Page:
Making a To-Do List? UnderRated.

Have you ever been overwhelmed and had no idea where to start? 

Let me tell you, that is me in a nutshell. I find I can easily get overwhelmed with schoolwork, paperwork for my job, and just day-to-day life chores.

One incredibly helpful thing is a list. 

A good ole written to-do list on pen and paper. I find if I am stumped on where to start, I quickly jot everything down on my to-do list. Although it can be ambitious as I will write down all my chores and tasks, I find it makes me more productive. Writing it down creates a visual reminder of all the things I need to do. 

Once I write everything I can think of down, I make a mental note of 2 to 3 tasks that are “non-negotiables”. Meaning that the few tasks that I note, are the specific goals for the day, the tasks that I feel like I need to get done. That way, it narrows the focus of everything on the to-do list, making it easier to accomplish my goals. 

I find if I finish more than the 2 or 3 things on my list that I decided were non-negotiables then great! But at the same time, if I stopped after a couple of tasks, then that’s okay too. I remind myself, at least I started, and at least some progress was made. 

Here is an example of my to-do list from Sunday: 

To-Do List:

1. Start the application for PDP -> contact references/brainstorm essays/review resume

2. Put laundry on

3. Make a grocery list -> go to Costco

4. Group zoom meeting

5. Soccer game

6. Homework -> readings pg. 120-180/webpages, finish the brainstorming on assignments

7. Email boss

I find whether it’s brainstorming a sheet or starting my essay if it’s something, it’s progress. 

Sometimes my to-do list will have tasks that I know will get completed no matter what. For instance, on Sunday, I knew I had to go to my group meeting. Like technically I could have skipped it, but that would have been unacceptable to my group and myself. However, I still put it on my to-do list.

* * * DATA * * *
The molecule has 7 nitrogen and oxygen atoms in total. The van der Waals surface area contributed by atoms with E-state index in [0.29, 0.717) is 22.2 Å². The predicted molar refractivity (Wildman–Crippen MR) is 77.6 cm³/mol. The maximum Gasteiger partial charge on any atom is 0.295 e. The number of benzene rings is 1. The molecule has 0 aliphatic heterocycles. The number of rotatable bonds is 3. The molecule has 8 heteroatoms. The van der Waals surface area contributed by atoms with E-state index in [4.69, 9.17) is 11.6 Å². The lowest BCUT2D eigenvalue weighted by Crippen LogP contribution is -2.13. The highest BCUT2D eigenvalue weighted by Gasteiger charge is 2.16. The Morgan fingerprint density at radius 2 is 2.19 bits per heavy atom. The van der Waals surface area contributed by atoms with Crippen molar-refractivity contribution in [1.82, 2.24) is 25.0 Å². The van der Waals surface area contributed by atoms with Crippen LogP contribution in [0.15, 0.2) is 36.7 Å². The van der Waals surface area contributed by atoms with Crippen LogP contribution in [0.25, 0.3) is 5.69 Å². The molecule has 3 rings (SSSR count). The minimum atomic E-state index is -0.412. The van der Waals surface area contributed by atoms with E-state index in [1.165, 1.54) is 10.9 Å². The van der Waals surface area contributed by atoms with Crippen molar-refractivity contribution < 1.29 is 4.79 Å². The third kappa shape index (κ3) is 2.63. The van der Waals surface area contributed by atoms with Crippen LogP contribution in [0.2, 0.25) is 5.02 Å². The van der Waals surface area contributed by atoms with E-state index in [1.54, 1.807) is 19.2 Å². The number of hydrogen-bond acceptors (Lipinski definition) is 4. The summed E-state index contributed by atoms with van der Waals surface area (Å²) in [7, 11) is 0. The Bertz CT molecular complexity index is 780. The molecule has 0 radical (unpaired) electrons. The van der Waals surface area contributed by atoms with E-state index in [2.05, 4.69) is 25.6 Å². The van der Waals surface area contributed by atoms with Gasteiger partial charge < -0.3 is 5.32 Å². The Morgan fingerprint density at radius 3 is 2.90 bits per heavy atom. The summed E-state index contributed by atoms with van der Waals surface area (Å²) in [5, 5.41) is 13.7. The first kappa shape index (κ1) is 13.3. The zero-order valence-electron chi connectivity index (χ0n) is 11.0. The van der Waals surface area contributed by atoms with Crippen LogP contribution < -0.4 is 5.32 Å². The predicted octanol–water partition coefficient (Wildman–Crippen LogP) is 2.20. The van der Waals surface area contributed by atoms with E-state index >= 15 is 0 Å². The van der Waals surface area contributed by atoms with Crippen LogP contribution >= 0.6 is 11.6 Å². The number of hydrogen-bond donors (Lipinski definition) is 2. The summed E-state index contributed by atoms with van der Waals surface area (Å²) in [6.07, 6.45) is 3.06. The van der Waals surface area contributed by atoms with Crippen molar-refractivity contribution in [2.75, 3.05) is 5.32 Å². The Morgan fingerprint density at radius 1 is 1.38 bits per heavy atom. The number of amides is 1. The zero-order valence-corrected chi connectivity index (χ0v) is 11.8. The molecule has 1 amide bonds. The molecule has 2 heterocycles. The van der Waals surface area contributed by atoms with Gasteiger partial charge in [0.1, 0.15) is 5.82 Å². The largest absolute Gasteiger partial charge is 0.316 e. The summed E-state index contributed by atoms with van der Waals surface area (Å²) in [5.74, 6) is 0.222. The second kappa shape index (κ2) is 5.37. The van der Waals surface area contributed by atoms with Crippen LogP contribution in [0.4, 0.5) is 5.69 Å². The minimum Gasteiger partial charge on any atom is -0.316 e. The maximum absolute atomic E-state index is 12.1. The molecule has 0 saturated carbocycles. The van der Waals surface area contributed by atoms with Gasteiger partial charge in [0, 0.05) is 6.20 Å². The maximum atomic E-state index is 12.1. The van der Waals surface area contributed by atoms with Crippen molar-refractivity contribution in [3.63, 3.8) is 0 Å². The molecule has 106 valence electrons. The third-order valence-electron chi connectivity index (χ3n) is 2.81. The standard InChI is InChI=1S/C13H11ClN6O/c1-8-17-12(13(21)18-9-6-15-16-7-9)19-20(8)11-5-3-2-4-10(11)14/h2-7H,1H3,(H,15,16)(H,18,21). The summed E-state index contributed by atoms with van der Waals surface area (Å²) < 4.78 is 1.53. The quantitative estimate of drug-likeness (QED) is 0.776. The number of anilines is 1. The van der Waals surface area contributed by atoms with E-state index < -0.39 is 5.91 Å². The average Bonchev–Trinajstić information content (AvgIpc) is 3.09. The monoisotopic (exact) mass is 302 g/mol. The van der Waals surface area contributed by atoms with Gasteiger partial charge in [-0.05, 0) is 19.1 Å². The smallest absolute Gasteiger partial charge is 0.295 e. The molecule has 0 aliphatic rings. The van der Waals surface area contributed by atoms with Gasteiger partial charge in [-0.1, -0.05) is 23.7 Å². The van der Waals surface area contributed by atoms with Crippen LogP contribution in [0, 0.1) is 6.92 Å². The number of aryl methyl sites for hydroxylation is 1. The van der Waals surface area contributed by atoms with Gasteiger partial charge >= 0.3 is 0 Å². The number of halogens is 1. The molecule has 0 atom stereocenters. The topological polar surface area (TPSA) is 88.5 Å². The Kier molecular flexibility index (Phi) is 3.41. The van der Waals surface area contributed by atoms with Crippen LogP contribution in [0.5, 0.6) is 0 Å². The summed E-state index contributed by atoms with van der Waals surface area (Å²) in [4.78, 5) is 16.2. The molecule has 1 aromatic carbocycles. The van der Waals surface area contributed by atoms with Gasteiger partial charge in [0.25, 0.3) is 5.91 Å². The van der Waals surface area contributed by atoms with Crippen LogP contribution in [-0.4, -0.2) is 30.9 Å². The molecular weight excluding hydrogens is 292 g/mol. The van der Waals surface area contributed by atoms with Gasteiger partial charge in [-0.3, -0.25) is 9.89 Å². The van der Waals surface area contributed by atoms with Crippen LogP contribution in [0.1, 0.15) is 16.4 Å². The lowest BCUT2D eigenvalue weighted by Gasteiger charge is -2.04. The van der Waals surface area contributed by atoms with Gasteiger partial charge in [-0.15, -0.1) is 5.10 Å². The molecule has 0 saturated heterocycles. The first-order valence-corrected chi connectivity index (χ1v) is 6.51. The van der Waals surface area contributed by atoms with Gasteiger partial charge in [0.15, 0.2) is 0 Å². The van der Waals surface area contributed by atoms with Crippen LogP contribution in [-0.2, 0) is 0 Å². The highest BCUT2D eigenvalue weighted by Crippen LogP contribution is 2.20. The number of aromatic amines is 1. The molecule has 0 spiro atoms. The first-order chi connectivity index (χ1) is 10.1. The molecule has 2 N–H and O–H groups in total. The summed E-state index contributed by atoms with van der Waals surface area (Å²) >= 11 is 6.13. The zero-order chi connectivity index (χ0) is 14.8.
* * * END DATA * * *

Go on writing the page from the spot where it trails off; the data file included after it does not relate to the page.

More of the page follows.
A lot of the to-do list provides a task-oriented system of thinking. As I finish certain tasks or complete what I needed to do, I simply can cross it over my checklist. And let me tell you, the simple pen-to-paper cross out of a word or sentence brings a specific feeling of satisfaction. 

The satisfaction that progress is being made. 

When I am overwhelmed with things, I need to complete, I find making a list eases my stress. As I complete a task, I feel less and less overwhelmed because the visual list, gets shorter and shorter. 

To some extent, the long list days are super intimidating. It can feel super overwhelming when the life/work/school balance all collides. However, when I think of a task or a chore as one single thing at a time, the overwhelming feeling slowly goes away. 

Of course, it’s important to throw some fun or mind-easing things on the to-do list that are there just for you specifically. For example, a self-care practice, or time set aside for a break. I find I need to add some sort of movement to my to-do list every day. For me, that is my break.

Anyway, if you ever feel overwhelmed with your life, school, and or work, try making a to-do list. It may help!

Making a to-do list? UnderRated. 

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